Tim Marlow, Director of the White Cube Gallery, TV and radio presenter (including Five Arts and BBC)

It's now nearly seven years since Sarah Morris began to make short films charting the psycho-geography of American cities. She began with the most filmed of any in the world - New York - and subsequently produced an unplanned series which takes the viewer from the heart of midtown Manhattan to Las Vegas, Washington, Miami and most recently - in 2004 - out west to Los Angeles.

Morris herself was born in England in 1967 but brought up in the United States. Her father was British; her mother American. Her vision, as a filmmaker, is both that of the outsider and the insider. Writing in her most recent publication, Douglas Coupland observed that Morris had managed uniquely to find an approach to the urban landscape that was "without irony or naiveté".

Each film is an expansive but dense journey through a metropolis, what Morris describes as "a pile-up of people and effects and things that inform a place". They are also the creative springboard for a series of complex, dynamic, rigorous and dazzling paintings. Defying the idea that painting is a static medium, Morris both abstracts and condenses the visual experience conveyed in her films where fragments of the urban grid provide the structure and the light and colours of the city inspire the tone and atmosphere of the canvasses. Each painting is self-contained but has been shown to powerful effect in a group; likewise, each film exists separately and as a distinct work of art in its own right but has been frequently shown in conjunction with the paintings. I've seen the work in various contexts but when FACT offered me the chance to make a show of my choice I jumped at the chance to show Sarah Morris's five films one after other in a continuous cycle, for the very first time in a public institution in the UK.

The intensity of the films stem from Morris's deft use of montage and ruthless editing. Along with a small crew, including her favoured cinematographer David Daniel, she shoots hours of film over a period which has expanded from a single day to well over a week. But the real eye-catching nature of the work comes from the places which she chooses and manages to gain access. Corporate America has become highly suspicious of the camera yet Morris has managed to film everything from the Revlon Corporation in Manhattan to the Coca Cola factory on the edge of Miami. More extraordinary still, she gained entry to the White House and to the Pentagon in the making of Capital in 2000 in the last weeks of Clinton's Presidency. Add to the mix her most recent venture - LA at its most narcissistic and compelling during Oscar-time - and it's a head-spinning prospect for visitors to FACT. Where else will you get the chance to see botox and basketball; Jack Nicholson courtside and Dennis Hopper driving a black jag; aspiring actors at an audition and A-list celebrities being famous for the paparazzi pack on the red carpet; legendary Hollywood big-shot Robert Evans being shaved by his topless girlfriend and his butler dressing young director Brett Ratner in the back of a stretch limo? The most imageobsessed city on the planet is stripped back and re-examined in a visceral sequence of memorable images, a montage of social power and ritual. During Sarah Morris's show at FACT, it's even possible that her Oscar-inspired film Los Angeles will be nominated for an Oscar itself.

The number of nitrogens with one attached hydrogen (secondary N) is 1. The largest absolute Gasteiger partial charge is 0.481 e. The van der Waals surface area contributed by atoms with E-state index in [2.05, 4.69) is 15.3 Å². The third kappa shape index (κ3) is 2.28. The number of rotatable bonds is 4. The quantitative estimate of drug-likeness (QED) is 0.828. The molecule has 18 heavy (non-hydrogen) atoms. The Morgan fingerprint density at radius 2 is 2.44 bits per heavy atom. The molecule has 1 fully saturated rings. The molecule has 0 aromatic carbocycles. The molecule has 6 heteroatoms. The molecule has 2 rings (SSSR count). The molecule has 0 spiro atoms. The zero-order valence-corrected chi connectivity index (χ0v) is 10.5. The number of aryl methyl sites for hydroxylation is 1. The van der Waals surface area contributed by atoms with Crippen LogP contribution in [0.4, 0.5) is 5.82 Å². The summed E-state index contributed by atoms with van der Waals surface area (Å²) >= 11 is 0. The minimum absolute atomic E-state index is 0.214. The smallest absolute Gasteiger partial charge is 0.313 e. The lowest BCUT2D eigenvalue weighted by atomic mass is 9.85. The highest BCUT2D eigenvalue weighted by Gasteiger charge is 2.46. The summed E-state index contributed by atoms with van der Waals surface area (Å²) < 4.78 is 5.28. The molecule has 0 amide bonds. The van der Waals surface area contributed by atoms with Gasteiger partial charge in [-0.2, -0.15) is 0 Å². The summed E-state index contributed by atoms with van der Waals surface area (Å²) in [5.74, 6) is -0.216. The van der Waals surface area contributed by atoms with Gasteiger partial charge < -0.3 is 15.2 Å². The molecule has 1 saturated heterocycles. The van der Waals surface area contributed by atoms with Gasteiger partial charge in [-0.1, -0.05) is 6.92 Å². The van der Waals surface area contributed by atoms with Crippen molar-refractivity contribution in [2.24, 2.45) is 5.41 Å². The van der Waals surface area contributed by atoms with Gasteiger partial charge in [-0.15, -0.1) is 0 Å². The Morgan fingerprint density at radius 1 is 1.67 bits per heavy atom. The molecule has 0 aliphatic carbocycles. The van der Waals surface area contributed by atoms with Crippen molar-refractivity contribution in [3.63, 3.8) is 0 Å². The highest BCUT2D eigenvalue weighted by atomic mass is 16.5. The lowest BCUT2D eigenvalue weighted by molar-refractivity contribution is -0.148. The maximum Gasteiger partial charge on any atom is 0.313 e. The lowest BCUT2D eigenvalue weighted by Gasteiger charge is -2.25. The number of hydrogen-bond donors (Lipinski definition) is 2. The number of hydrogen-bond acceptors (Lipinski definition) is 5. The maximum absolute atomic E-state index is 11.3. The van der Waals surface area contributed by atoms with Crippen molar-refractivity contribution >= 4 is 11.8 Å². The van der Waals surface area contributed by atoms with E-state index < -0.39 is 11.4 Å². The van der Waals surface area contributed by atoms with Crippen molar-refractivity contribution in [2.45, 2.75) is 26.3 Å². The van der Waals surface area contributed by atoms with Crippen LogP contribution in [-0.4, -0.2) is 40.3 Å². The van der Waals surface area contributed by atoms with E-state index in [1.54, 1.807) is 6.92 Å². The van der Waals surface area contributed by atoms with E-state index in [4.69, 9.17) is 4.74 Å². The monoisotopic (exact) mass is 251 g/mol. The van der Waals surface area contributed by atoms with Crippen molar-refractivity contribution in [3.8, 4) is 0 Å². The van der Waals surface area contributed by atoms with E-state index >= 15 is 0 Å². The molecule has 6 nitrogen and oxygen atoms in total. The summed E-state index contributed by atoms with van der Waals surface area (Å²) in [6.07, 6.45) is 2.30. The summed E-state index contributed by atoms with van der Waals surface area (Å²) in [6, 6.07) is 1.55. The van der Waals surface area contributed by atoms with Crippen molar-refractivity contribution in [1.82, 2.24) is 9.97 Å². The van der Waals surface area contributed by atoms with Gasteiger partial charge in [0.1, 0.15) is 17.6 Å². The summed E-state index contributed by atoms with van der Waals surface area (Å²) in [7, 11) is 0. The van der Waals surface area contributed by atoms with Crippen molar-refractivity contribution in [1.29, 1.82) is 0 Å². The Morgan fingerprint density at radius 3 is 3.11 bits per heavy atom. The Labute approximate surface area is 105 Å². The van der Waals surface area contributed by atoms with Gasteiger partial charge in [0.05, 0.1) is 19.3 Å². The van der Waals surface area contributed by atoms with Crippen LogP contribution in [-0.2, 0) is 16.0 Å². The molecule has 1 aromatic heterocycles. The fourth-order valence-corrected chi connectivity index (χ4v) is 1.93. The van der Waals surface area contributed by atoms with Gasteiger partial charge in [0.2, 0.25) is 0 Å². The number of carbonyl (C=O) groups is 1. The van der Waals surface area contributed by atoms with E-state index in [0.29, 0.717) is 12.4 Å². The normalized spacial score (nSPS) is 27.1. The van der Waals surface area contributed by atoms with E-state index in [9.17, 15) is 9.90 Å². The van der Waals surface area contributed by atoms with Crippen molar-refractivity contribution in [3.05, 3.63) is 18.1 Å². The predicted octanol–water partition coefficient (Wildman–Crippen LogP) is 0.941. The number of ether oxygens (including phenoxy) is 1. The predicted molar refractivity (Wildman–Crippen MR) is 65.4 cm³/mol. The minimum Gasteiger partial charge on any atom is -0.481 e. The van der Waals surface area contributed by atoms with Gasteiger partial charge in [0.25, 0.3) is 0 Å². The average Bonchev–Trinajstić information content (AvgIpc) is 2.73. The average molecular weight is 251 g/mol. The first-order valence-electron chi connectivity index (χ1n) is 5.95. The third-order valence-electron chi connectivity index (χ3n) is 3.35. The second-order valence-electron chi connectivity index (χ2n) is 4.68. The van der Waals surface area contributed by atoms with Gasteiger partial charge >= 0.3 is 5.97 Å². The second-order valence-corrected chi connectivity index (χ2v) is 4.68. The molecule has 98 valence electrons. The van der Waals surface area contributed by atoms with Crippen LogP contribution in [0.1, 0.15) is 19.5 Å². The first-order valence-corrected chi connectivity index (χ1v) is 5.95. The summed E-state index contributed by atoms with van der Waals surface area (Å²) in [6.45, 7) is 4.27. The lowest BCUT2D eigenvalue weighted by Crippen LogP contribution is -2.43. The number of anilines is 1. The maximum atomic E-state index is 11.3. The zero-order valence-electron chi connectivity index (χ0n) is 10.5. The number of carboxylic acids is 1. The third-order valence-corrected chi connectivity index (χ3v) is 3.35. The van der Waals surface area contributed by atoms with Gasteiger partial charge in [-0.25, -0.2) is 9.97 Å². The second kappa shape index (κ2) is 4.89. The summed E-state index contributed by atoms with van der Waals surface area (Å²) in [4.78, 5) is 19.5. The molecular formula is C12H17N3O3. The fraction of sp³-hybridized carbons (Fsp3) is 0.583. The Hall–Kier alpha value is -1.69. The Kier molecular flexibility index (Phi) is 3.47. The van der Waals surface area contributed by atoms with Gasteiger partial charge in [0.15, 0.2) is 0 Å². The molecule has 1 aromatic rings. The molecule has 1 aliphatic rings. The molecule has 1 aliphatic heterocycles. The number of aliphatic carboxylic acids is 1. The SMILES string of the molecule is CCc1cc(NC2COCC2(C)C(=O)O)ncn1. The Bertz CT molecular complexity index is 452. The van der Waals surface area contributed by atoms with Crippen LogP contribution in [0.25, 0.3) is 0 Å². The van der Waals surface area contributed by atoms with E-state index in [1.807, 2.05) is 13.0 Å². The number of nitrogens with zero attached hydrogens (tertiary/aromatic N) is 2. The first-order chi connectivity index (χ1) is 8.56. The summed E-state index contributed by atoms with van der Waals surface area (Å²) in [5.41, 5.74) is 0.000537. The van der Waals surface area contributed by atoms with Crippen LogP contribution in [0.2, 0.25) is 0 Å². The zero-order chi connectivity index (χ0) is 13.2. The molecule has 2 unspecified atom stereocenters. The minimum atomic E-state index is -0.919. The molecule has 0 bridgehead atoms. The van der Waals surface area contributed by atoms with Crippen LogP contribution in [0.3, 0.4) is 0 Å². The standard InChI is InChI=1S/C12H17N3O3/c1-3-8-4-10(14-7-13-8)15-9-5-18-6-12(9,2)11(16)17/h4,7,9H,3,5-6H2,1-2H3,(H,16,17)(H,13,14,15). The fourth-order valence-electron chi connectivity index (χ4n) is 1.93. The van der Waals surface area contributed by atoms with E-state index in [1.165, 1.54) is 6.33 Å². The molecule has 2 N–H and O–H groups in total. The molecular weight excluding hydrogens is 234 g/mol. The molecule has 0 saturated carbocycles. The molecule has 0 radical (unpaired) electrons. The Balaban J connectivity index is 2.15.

Back in 2001, after Morris had focused her gaze on her nation's seat of government in Capital, the political journalist Joe Klein commented that she had captured the 'existential uneasiness' of DC. This, I think, applies to all her films. They are immensely seductive and deal elegantly with the visual surface of place but they have an edginess to them too which wrestles with the psychological interior of the city, which is both specific and universally resonant.

©Tim Marlow




Image credits:

Sarah Morris, Miami, 2002. 35mm/DVD, 27'30".

Los Angeles, 2004. 35mm/DVD, 26'12".

Capital, 2000. 16mm / DVD, 18'18".

AM/PM, 1999. 16mm, DVD, 12'36".

All images © Parallax, courtesy Jay Jopling/White Cube (London).

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